DNA Tag

Using Y-STR DNA Profiling in Sexual Offence Cases

Human chromosomes - Y-STR DNA profiling tests areas of the Y chromosome

Use of Y-STR DNA profiling techniques has noticeably increased in the last year or two. Scientific evidence to demonstrate that penile or digital penetration has taken place during a sexual offence is often difficult to obtain.  Despite the sensitivity of standard ‘autosomal’ DNA profiling techniques, such as DNA17,  the few male cells potentially deposited can be overwhelmed by the large amount of female DNA present on intimate swabs taken from a complainant. However Y-STR profiling is another highly sensitive form of DNA analysis which targets just the DNA present on the male Y chromosome, allowing production of a male Y-STR profile even in the presence of seemingly overwhelming amounts of female DNA.  It is also useful when there are multiple male contributors to a sample and for paternity relationship testing since Y-STR profiles are inherited from father to son and all male descendants have essentially the same Y-STR profileREAD MORE

Semen transfer – sexual offence or innocent transfer?

Semen transfer from complainant laying on bedWhilst the presence of semen matching the DNA profile of the defendant may seem compelling evidence when it is detected on intimate swabs or clothing of the complainant, there are other mechanisms of semen transfer which might account for the findings.  A forensic sexual offences expert can consider these and evaluate the likelihood of the semen findings given the case circumstances, the allegation made and the defendant’s account.

It is often the case that when the Crown expert prepares their report, they have no knowledge of the defendant’s account and so can only comment on the findings in respect of the complainant’s version.READ MORE

DNA mixtures – Do you understand them?

DNA mixture profile overlaying a structural image of a DNA molecule A ‘DNA mixture’ or ‘mixed DNA result’ is one in which DNA from more than one person is present.  The prevalence of DNA mixtures has escalated in recent years due to the use of extremely sensitive DNA profiling methods which can detect just a few cells.

Alongside this, the complexity of mixture results has increased as it is commonplace to detect mixtures containing DNA from three or more people, which are more difficult to interpret. With an unmixed ‘single DNA profile’ it is straightforward for the forensic expert to interpret the result and say whether the profile matches an individual or not, and to provide a statistical assessment for the match. However whilst the expert can assess whether an individual could have contributed to a complex DNA mixture result  specialist statistical software is required to assess the likelihood of whether (or not) that person could have contributed to the mixture.

 

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Within spitting distance – is saliva a significant forensic evidence type?

Saliva bubbles coming from a baby's mouthWhilst blood and semen are the two most commonly encountered body fluids, saliva can often arise as a significant forensic evidence type, for example:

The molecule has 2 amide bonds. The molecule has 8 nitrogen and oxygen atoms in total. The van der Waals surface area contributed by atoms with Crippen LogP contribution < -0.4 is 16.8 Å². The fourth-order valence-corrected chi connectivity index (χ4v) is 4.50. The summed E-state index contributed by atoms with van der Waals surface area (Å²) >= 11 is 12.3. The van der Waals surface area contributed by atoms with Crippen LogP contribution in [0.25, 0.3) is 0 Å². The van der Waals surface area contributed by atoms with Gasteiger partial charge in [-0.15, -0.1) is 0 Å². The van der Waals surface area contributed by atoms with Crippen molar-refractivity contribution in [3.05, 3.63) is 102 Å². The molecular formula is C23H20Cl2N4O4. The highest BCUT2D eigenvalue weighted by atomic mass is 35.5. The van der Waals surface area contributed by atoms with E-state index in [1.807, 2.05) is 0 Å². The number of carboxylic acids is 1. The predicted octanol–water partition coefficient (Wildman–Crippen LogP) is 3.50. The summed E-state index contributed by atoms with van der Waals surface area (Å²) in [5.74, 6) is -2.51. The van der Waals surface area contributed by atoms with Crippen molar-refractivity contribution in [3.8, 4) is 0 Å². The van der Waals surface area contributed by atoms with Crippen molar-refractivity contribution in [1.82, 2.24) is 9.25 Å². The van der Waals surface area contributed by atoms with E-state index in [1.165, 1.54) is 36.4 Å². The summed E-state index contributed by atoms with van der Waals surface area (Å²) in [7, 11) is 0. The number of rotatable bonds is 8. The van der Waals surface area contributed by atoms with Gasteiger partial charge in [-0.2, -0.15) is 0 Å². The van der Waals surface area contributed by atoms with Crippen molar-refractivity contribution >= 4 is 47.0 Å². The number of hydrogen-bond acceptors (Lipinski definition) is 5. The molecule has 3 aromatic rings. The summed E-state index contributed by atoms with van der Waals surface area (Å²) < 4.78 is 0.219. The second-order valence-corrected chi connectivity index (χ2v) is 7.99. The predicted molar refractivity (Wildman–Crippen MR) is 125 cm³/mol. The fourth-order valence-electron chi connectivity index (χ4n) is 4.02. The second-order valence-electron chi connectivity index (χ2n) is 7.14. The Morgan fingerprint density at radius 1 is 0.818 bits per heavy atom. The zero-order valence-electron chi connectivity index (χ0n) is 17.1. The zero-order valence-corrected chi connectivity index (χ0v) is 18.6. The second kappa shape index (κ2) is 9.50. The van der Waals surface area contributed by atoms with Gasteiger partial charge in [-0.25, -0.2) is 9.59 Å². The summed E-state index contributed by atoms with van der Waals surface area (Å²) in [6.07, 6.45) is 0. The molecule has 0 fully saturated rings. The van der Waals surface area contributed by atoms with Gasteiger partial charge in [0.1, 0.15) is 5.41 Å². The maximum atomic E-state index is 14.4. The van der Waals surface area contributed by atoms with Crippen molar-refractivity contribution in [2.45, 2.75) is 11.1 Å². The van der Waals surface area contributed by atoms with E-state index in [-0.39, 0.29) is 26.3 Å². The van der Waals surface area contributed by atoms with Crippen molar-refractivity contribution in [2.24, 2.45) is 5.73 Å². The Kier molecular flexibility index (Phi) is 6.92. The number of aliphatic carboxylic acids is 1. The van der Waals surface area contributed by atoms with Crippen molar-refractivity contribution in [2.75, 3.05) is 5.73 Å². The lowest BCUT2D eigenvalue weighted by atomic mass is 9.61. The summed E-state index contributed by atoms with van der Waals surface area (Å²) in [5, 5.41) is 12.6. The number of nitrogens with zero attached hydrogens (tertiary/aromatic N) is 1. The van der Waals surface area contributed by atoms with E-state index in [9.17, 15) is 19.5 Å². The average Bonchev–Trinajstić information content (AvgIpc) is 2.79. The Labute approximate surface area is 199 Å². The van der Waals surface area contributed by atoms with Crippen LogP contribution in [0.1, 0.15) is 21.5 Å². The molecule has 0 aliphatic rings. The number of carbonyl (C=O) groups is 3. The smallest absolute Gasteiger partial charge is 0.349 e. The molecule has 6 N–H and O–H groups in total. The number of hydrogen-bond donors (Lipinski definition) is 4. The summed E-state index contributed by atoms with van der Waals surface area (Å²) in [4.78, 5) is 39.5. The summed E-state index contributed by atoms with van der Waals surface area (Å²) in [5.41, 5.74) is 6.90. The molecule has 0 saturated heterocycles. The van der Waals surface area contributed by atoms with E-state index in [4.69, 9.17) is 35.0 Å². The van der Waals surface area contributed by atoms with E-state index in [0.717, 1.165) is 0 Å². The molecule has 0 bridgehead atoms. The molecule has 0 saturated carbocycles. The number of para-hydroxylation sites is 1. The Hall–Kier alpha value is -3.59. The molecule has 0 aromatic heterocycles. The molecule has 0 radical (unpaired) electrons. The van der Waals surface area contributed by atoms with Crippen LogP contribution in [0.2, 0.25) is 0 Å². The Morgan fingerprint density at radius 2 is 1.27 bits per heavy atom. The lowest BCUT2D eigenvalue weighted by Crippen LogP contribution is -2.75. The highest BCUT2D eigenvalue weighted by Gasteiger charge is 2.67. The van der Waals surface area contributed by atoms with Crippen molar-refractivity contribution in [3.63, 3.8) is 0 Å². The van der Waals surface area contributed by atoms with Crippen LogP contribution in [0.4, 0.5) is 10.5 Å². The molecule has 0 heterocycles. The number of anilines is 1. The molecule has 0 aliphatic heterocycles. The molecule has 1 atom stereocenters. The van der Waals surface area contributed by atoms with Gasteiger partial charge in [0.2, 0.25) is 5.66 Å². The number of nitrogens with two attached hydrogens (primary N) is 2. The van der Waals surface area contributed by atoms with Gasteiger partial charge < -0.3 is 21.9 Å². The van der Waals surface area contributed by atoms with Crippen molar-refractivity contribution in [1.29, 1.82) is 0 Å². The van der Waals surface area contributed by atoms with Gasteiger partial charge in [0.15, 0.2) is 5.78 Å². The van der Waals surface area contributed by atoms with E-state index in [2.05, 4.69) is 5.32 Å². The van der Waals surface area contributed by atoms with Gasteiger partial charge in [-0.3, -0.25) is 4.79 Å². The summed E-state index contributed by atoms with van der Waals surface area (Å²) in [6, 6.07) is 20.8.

• on a mask worn during a robbery can help to identify the offender
  • drinking vessels or cigarette ends at scenes of crime
  • genital swabs in a sexual offence
  • upper areas of clothing where it can help identify the wearer of the garment

However difficulties occur because saliva cannot be easily identified. The test to identify whether it is present  relies on the detection of a substance called amylase which is usually present in large amounts in saliva.  Complications arise because amylase also exists in other body fluids although with the exception of faeces and vaginal secretions it is usually present at much lower levels than in saliva.

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Contamination – should my client be concerned?

What is contamination?

Forensic experts reserve the term contamination for transfers of trace evidence which occur after the alleged crime event or incident and are not related to the crime.  Transfer before the incident is called ‘adventitious transfer’, for example someone handling a knife whilst doing some cooking before the knife is used by another person a few hours later to stab someone.

It does not just apply to DNA, any substance of forensic interest can be a contaminant, for example body fluids, fibres, hairs, gunshot residue, paint and glass fragments.

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Has the defendant’s DNA come from semen?

 

Microscopic preparation from a vaginal swab stained with semen (400x magnification)

 

The Crown’s forensic report states that semen has been detected and that a DNA profile matching your client has been found.

 

You might assume that the DNA came from the semen.
But that may not always be correct!

 

The reason is that the DNA could originate from another body fluid or cells present in the same area as the semen and therefore any attribution of the DNA profile to the semen present may not be robust.

Semen consists of a fluid (seminal fluid) which contains spermatozoa (sperm cells). Although the DNA profiling process usually includes a step that preferentially extracts DNA from the sperm rather than from any other cells, this is not always 100% effective. In other cases, because the amounts of semen are so low, this preferential extraction step is not used.

 

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